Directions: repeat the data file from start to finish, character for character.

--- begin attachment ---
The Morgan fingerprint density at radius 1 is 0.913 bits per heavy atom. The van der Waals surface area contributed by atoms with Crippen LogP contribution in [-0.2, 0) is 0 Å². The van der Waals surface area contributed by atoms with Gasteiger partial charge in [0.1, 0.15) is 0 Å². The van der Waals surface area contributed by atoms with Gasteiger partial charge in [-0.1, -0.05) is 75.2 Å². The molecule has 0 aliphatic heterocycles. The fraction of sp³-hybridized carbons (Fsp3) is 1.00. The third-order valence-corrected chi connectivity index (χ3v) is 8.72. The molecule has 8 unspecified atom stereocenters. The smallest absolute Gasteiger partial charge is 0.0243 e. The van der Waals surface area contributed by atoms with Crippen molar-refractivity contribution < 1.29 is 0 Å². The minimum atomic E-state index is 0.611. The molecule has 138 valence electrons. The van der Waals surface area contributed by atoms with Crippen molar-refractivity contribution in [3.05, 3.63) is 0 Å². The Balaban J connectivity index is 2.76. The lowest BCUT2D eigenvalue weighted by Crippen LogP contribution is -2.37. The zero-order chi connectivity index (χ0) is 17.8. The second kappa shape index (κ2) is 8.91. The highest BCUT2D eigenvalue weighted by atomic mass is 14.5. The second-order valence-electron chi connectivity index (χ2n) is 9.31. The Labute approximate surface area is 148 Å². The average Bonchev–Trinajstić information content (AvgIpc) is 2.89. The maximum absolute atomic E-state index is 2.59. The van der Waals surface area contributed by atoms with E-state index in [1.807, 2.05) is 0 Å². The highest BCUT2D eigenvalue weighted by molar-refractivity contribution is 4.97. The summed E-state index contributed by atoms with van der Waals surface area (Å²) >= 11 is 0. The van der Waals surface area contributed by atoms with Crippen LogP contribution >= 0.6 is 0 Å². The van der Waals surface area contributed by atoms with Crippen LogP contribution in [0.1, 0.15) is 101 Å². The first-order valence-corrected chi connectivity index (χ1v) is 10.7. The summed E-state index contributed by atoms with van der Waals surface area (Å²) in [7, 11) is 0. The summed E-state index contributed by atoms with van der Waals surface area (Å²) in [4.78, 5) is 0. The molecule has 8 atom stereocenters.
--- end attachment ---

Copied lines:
The Morgan fingerprint density at radius 1 is 0.913 bits per heavy atom. The van der Waals surface area contributed by atoms with Crippen LogP contribution in [-0.2, 0) is 0 Å². The van der Waals surface area contributed by atoms with Gasteiger partial charge in [0.1, 0.15) is 0 Å². The van der Waals surface area contributed by atoms with Gasteiger partial charge in [-0.1, -0.05) is 75.2 Å². The molecule has 0 aliphatic heterocycles. The fraction of sp³-hybridized carbons (Fsp3) is 1.00. The third-order valence-corrected chi connectivity index (χ3v) is 8.72. The molecule has 8 unspecified atom stereocenters. The smallest absolute Gasteiger partial charge is 0.0243 e. The van der Waals surface area contributed by atoms with Crippen molar-refractivity contribution < 1.29 is 0 Å². The minimum atomic E-state index is 0.611. The molecule has 138 valence electrons. The van der Waals surface area contributed by atoms with Crippen molar-refractivity contribution in [3.05, 3.63) is 0 Å². The Balaban J connectivity index is 2.76. The lowest BCUT2D eigenvalue weighted by Crippen LogP contribution is -2.37. The zero-order chi connectivity index (χ0) is 17.8. The second kappa shape index (κ2) is 8.91. The highest BCUT2D eigenvalue weighted by atomic mass is 14.5. The second-order valence-electron chi connectivity index (χ2n) is 9.31. The Labute approximate surface area is 148 Å². The average Bonchev–Trinajstić information content (AvgIpc) is 2.89. The maximum absolute atomic E-state index is 2.59. The van der Waals surface area contributed by atoms with E-state index in [1.807, 2.05) is 0 Å². The highest BCUT2D eigenvalue weighted by molar-refractivity contribution is 4.97. The summed E-state index contributed by atoms with van der Waals surface area (Å²) >= 11 is 0. The van der Waals surface area contributed by atoms with Crippen LogP contribution >= 0.6 is 0 Å². The van der Waals surface area contributed by atoms with Crippen LogP contribution in [0.1, 0.15) is 101 Å². The first-order valence-corrected chi connectivity index (χ1v) is 10.7. The summed E-state index contributed by atoms with van der Waals surface area (Å²) in [7, 11) is 0. The summed E-state index contributed by atoms with van der Waals surface area (Å²) in [4.78, 5) is 0. The molecule has 8 atom stereocenters.